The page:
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Yoga's Effects
Excerpt By Ben Kligler, MD, Deborah Matza, RN, MPH.
extracted from

Developed 5,000 years ago, yoga has finally reached the Western World and is taking it by storm. Most yoga practices focus on physical positions called "asanas", breathing exercises called "pranayama", and on meditation. Many have found that yoga not only improves their physical health, but also offers mental clarity, stress control, and promotes an overall feeling of well-being.

Below, two experts in the discipline of yoga discuss some of its basic principles.

What is yoga?
DR. BENJAMIN KLIGLER: It's a very ancient Indian tradition, and it basically teaches how to use positions of the body and breathing to promote health.

DEBORAH MATZA: Hatha yoga is what people generally think of when they think of yoga, which includes a series of physical poses. That's what people think of when they think of folding up into a pretzel. There are also breathing practices, and yoga also includes meditation and often deep relaxation. Some yoga styles include chanting.

Can anyone do yoga?
DEBORAH MATZA: Yoga can be adapted for really almost any individual. The idea is to help promote flexibility in the body. So if you're not limber, it's a perfect place to start. It helps to stretch and tone the muscles of the body and it helps to align the joints and the spine. It is excellent for flexibility.

What is restorative yoga?
DEBORAH MATZA: A lot of people don't know about restorative yoga here in the West. It's based on the work of someone named B. K. S. Ayangar, who was a revered yogi in India, and he actually started the Yoga Therapy Institute for Healing in India. It's a style of yoga where we use bolsters and pillows and blankets to position people in poses, and with the help of these tools, it's very gentle and very safe. People who normally couldn't participate in yoga can participate in Ayangar, because they're very supported.

What sorts of medical conditions might restorative yoga address?
DR. BENJAMIN KLIGLER: You might have an older person who had some fairly significant arthritis that was limiting their mobility, and a gentle but ongoing yoga approach could help them maintain flexibility and deal with their pain problems.

Pregnant women can take prenatal yoga classes, which help with the increasing burden of carrying a pregnancy. The breathing work in a yoga practice can help with delivery, as well.

There are actually very good research studies looking at people with asthma who practice yoga. Learning some yoga breathing techniques can decrease people's medication needs. So there's a whole range of specific conditions that you might use it for.

What are chakras?
DEBORAH MATZA: In yogic science, there's something called prana, which is believed to be a subtle energy that flows throughout the body. It's very similar to, in Chinese medicine, the principles of chi that flows along certain meridians. The chakras are believed to be focal points of energy, or energy vortexes that are aligned throughout the body. That's how it relates to yogic practice. It's believed that by doing some of the asanas and some of the breathing practices, you can actually release some blockages in the chakras, so that the prana can flow more freely.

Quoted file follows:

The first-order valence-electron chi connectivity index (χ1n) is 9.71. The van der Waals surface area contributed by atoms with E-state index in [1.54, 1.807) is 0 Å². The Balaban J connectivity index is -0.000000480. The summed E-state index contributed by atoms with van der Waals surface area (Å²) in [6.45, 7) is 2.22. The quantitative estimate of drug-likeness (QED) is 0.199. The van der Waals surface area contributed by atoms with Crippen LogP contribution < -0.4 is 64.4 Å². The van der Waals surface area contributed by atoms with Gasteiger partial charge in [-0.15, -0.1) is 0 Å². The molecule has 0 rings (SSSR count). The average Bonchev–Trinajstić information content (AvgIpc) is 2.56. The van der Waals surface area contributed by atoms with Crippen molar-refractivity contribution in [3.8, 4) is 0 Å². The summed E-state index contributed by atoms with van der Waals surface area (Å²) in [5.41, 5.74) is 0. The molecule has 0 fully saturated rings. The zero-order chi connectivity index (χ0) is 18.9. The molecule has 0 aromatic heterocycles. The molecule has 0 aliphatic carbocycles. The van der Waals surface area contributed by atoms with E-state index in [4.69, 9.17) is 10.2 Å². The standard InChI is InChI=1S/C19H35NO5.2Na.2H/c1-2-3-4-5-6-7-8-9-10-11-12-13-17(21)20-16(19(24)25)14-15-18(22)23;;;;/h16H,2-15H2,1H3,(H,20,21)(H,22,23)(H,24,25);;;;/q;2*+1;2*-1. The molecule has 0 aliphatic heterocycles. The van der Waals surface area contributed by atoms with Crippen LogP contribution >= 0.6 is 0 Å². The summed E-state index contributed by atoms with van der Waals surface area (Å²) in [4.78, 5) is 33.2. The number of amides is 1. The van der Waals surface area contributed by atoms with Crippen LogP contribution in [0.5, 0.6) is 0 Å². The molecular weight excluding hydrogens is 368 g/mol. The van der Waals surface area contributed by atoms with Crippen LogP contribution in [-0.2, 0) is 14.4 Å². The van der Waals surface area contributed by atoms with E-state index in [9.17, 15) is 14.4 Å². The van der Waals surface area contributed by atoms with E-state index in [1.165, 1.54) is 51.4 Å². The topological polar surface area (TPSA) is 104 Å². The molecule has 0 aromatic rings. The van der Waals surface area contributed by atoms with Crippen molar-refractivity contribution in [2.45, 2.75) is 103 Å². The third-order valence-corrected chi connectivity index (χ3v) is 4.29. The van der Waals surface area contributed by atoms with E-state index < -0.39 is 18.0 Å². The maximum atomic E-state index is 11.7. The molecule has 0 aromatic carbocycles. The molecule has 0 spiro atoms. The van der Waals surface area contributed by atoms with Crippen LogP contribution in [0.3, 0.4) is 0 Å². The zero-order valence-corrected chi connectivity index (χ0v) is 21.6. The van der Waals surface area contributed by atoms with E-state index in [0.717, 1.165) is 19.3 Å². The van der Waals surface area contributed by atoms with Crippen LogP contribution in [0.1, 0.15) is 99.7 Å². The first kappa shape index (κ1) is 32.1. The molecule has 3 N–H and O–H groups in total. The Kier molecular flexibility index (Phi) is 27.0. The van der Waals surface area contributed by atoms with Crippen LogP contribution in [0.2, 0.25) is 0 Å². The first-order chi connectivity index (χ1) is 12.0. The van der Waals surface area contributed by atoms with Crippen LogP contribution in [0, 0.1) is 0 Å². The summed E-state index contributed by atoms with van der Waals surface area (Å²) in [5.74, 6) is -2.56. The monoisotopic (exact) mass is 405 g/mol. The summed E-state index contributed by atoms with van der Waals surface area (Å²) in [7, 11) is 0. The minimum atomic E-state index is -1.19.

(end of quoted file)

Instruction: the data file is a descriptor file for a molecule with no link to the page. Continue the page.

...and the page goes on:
What does a yoga class often include?
DEBORAH MATZA: There is a fair amount of variation, and it depends on the setting. Health clubs, more often than not, use yoga as a very energizing, almost aerobic practice, and often they will have some meditation at the end. In the yoga practice that I teach, we start with doing the physical movements and then we lead people through a deep relaxation, through meditation, and also through breathing practices.

How do people feel after a yoga class?
DR. BENJAMIN KLIGLER: There are some yoga practices that are very vigorous and you come out sweating and really feeling like you had a workout. There are others that are more meditative.

Everybody who has had a good experience with a yoga class is going to come out feeling more relaxed, more connected to their body, more like their feet are on the ground and they're fully connected to themselves. I think that's what you're striving for, and that, in a lot of cases, is where the health benefits are going to come from.

What you really need to learn is how to incorporate it into your daily practice, the way you brush your teeth and you do other things that are important to your health. When people are able to bring it into their life from day to day, that's where you really see people experiencing very, very significant benefits.

Reference Source 104


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